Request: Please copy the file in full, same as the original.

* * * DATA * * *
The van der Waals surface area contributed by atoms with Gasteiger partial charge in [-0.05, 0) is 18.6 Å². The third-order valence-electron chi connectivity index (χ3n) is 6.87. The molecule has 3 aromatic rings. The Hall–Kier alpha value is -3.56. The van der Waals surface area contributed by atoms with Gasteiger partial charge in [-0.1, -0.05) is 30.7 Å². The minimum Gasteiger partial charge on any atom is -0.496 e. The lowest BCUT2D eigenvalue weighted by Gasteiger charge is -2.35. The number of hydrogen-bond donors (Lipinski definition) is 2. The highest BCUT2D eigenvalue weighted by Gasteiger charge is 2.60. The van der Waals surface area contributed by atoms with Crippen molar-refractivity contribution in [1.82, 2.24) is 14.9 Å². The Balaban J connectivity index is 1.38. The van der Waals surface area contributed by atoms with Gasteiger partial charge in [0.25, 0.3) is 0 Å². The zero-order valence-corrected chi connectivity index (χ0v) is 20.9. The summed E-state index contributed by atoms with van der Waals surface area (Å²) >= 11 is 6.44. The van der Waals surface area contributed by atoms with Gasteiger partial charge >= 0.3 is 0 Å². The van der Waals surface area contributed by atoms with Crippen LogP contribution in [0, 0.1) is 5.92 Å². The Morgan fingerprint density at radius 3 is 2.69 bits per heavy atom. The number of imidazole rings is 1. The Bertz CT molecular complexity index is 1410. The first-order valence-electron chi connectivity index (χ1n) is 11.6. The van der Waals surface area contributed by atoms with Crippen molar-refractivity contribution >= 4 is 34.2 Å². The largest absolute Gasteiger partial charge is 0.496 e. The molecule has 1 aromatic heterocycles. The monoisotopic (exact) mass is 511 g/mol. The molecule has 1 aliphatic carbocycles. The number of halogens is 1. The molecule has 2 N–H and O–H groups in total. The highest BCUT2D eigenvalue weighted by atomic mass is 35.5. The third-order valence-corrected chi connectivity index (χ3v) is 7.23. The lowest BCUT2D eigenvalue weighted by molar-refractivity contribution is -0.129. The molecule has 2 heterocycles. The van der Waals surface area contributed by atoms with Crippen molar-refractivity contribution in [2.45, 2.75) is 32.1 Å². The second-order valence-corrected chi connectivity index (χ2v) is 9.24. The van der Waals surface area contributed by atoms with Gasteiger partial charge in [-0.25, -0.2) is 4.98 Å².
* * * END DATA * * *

The van der Waals surface area contributed by atoms with Gasteiger partial charge in [-0.05, 0) is 18.6 Å². The third-order valence-electron chi connectivity index (χ3n) is 6.87. The molecule has 3 aromatic rings. The Hall–Kier alpha value is -3.56. The van der Waals surface area contributed by atoms with Gasteiger partial charge in [-0.1, -0.05) is 30.7 Å². The minimum Gasteiger partial charge on any atom is -0.496 e. The lowest BCUT2D eigenvalue weighted by Gasteiger charge is -2.35. The number of hydrogen-bond donors (Lipinski definition) is 2. The highest BCUT2D eigenvalue weighted by Gasteiger charge is 2.60. The van der Waals surface area contributed by atoms with Crippen molar-refractivity contribution in [1.82, 2.24) is 14.9 Å². The Balaban J connectivity index is 1.38. The van der Waals surface area contributed by atoms with Gasteiger partial charge in [0.25, 0.3) is 0 Å². The zero-order valence-corrected chi connectivity index (χ0v) is 20.9. The summed E-state index contributed by atoms with van der Waals surface area (Å²) >= 11 is 6.44. The van der Waals surface area contributed by atoms with Gasteiger partial charge >= 0.3 is 0 Å². The van der Waals surface area contributed by atoms with Crippen LogP contribution in [0, 0.1) is 5.92 Å². The Morgan fingerprint density at radius 3 is 2.69 bits per heavy atom. The number of imidazole rings is 1. The Bertz CT molecular complexity index is 1410. The first-order valence-electron chi connectivity index (χ1n) is 11.6. The van der Waals surface area contributed by atoms with Crippen molar-refractivity contribution >= 4 is 34.2 Å². The largest absolute Gasteiger partial charge is 0.496 e. The molecule has 1 aromatic heterocycles. The monoisotopic (exact) mass is 511 g/mol. The molecule has 1 aliphatic carbocycles. The number of halogens is 1. The molecule has 2 N–H and O–H groups in total. The highest BCUT2D eigenvalue weighted by atomic mass is 35.5. The third-order valence-corrected chi connectivity index (χ3v) is 7.23. The lowest BCUT2D eigenvalue weighted by molar-refractivity contribution is -0.129. The molecule has 2 heterocycles. The van der Waals surface area contributed by atoms with Crippen molar-refractivity contribution in [2.45, 2.75) is 32.1 Å². The second-order valence-corrected chi connectivity index (χ2v) is 9.24. The van der Waals surface area contributed by atoms with Gasteiger partial charge in [-0.25, -0.2) is 4.98 Å².